What Is Scalping Trading and How Does It Work?
Scalping trading is actually what most people imagine when they think of day trading. It’s a trading style that deals in rapid trade. And a scalper often makes hundreds of trades each day. Scalping sees traders holding securities for minutes at a time and capitalizing on small movements. It’s considered a lower-risk form of trading, which means big winners are difficult to come by. Instead, it’s all about incremental gains.
The idea behind scalping is to take profits quickly with as little exposure to time as a risk variable. Scalpers enter and exit their positions in a matter of minutes. This means there’s almost no chance of a run up or down. You’ll lose or gain pennies on the dollar instead of huge sums. With enough wins, scalpers can make significant profits over the course of a week.
Micro Trades Add Up to Big Gains
Price scalping is often subject to the 1-to-1 trading mindset. This means the trader is willing to accept equal gains and losses. If you purchase a security for $12.10 and set a price target of $12.20, you need to accept the $0.10 risk or reward. Trades that stick to the 1-to-1 ratio are generally considered a scalp because that range is very narrow.
Most scalpers aim to gain pennies on the dollar. And, because they’re trading so quickly, they’re willing to take small gains instead of risking any losses. You might profit only $5 or $10 per trade, but if you’re winning more than you lose, those gains add up. This is especially true when trading in volume. Scalping trading hundreds or thousands of shares at pennies can still add up to hundreds in profits per trade.
Scalping Strategies That Work
There are several strategies scalpers rely on when trading. Most of these play out in technical analysis via intraday charting. Here are some of the most common strategies:
- Large lot trading is the most common form of scalping trading for retail traders. It involves buying shares in bulk and selling at incremental gains. You might buy 1,000 shares of a stock at $0.50 and sell when the price hits $0.51 or $0.52, depending on your risk-reward tolerance.
- Market making involves placing a bid and an offer to capitalize on the spread of a specific security. It’s used on stocks that are trending flat. While it can yield quick profits, it’s difficult for retail traders to pull off. You’re up against actual market makers.
- Exit trading is a form of scalping that sees traders exit a position at the first sign of an exit in the pattern. This means disregarding previous price tolerances and getting out with any gains. It’s a strategy that hedges against any further market movement.
These strategies all have one thing in common: quickness. Traders can’t afford to spend more than a few minutes in each position or they reach price fluctuations that break the 1-to-1 ratio.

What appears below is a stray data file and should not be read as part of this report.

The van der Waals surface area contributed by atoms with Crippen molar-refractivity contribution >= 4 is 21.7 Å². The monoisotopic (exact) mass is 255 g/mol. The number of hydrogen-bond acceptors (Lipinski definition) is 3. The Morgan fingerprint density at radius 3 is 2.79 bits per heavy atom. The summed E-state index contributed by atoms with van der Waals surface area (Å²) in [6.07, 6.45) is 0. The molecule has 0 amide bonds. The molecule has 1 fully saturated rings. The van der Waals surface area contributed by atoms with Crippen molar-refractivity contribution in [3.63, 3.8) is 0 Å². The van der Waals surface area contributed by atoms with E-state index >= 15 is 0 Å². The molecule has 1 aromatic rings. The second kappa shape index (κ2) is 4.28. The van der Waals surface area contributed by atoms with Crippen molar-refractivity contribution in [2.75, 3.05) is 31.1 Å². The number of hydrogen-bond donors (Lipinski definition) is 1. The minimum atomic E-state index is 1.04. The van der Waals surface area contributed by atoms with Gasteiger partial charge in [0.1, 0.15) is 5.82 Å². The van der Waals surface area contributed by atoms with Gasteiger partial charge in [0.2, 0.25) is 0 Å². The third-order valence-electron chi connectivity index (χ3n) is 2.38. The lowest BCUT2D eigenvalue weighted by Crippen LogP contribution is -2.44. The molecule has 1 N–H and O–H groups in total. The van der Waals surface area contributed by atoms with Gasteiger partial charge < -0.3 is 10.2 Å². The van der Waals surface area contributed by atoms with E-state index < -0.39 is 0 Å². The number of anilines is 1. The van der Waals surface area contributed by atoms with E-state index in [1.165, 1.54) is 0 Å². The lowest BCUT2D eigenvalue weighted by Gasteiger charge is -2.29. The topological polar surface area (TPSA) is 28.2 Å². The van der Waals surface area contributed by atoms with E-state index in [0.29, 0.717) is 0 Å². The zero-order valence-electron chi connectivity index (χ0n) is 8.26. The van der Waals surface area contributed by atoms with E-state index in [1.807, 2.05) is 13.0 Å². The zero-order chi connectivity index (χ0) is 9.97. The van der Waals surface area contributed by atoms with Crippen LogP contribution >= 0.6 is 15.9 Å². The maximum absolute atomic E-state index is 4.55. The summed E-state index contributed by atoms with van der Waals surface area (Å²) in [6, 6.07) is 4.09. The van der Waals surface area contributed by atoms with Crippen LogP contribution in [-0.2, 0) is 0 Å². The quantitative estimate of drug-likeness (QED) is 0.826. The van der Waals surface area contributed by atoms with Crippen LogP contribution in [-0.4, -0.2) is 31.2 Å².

Scalping Trading vs. Day Trading
What’s the difference between scalping trading and day trading? Simply put, scalping is a form of day trading. Each scalp constitutes a round-trip trade, which puts traders at the mercy of FINRA’s pattern day trader rule. Expect to maintain a $25,000 minimum balance in your account to practice scalping.
The big difference between scalping trading and traditional day trading is time. Day traders may spend hours in a position to see a trend play out. Scalpers care about only the incremental movement within a pattern. Some day traders may practice scalping in certain pattern formations. Scalpers will always be in a position for much shorter than a traditional day trader.
Beware of the Pitfalls of Scalping
Scalping trading comes with several distinct risks. Traders need to get familiar with these risks to protect themselves against harsh losses that could wipe out daily gains.
First, is to beware of penny stocks. Many scalpers favor penny stocks because they’re under $10 per share and, thus, easy to buy in bulk. This, unfortunately, leaves them vulnerable to pump and dump schemes. Investors with open positions will tout the stock, causing the price to rise. When it does, they’ll sell at a profit and leave new owners sitting at a loss. Scalpers can make significant profits on pump and dump swings. But they can just as easily end up with huge losses when the pump is over.
The other mistake scalpers make is to ignore the 1-to-1 rule and try to play a breakout. The longer you spend in a scalp position, the more risk you assume. Scalpers chasing profits on a pattern can quickly see their gains erased with a correction or deviation from the pattern. Every scalper needs a clear exit strategy that they stick to.
Finally, it’s important to consider trend factors. Is the volume high for a stock? Is there recent news affecting the price of a security? Patterns aren’t the only variable to observe. Look beyond the chart to identify factors that affect volatility. Even if you’re scalping, small spikes or craters in the price are something to beware of.
The Bottom Line on Scalping Trading
Scalping trading is a strategy that takes a lot of attention to detail. While you’re mitigating time as a risk variable, you need to be disciplined in exiting a position. Most important, you need to be able to take a loss. Successful scalpers will win more trades than they lose, and their losses will be minimal.
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Keep in mind that scalping requires a background in technical analysis and access to real-time market information. When you’re dealing in minutes, it means you have seconds to observe and act. Scalping is for confident traders who understand the market second nature.